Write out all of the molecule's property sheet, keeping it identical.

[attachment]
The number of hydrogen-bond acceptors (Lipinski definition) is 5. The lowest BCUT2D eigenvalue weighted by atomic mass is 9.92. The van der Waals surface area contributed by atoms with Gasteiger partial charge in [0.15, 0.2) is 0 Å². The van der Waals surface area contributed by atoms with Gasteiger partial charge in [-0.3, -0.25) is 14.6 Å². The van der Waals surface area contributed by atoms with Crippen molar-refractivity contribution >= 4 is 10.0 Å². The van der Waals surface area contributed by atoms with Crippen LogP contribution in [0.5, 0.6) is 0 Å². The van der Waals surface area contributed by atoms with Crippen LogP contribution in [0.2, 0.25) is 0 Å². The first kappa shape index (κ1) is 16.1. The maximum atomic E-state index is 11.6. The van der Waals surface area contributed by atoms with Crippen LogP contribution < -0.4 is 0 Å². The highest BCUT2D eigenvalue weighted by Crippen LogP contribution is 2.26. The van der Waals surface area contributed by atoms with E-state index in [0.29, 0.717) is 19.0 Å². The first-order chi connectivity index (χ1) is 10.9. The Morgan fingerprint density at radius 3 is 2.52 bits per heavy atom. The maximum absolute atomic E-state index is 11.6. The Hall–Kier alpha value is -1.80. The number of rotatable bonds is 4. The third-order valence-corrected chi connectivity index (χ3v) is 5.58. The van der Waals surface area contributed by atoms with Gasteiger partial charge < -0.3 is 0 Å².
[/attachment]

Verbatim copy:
The number of hydrogen-bond acceptors (Lipinski definition) is 5. The lowest BCUT2D eigenvalue weighted by atomic mass is 9.92. The van der Waals surface area contributed by atoms with Gasteiger partial charge in [0.15, 0.2) is 0 Å². The van der Waals surface area contributed by atoms with Gasteiger partial charge in [-0.3, -0.25) is 14.6 Å². The van der Waals surface area contributed by atoms with Crippen molar-refractivity contribution >= 4 is 10.0 Å². The van der Waals surface area contributed by atoms with Crippen LogP contribution in [0.5, 0.6) is 0 Å². The van der Waals surface area contributed by atoms with Crippen LogP contribution in [0.2, 0.25) is 0 Å². The first kappa shape index (κ1) is 16.1. The maximum atomic E-state index is 11.6. The van der Waals surface area contributed by atoms with Crippen LogP contribution < -0.4 is 0 Å². The highest BCUT2D eigenvalue weighted by Crippen LogP contribution is 2.26. The van der Waals surface area contributed by atoms with E-state index in [0.29, 0.717) is 19.0 Å². The first-order chi connectivity index (χ1) is 10.9. The Morgan fingerprint density at radius 3 is 2.52 bits per heavy atom. The maximum absolute atomic E-state index is 11.6. The Hall–Kier alpha value is -1.80. The number of rotatable bonds is 4. The third-order valence-corrected chi connectivity index (χ3v) is 5.58. The van der Waals surface area contributed by atoms with Gasteiger partial charge < -0.3 is 0 Å².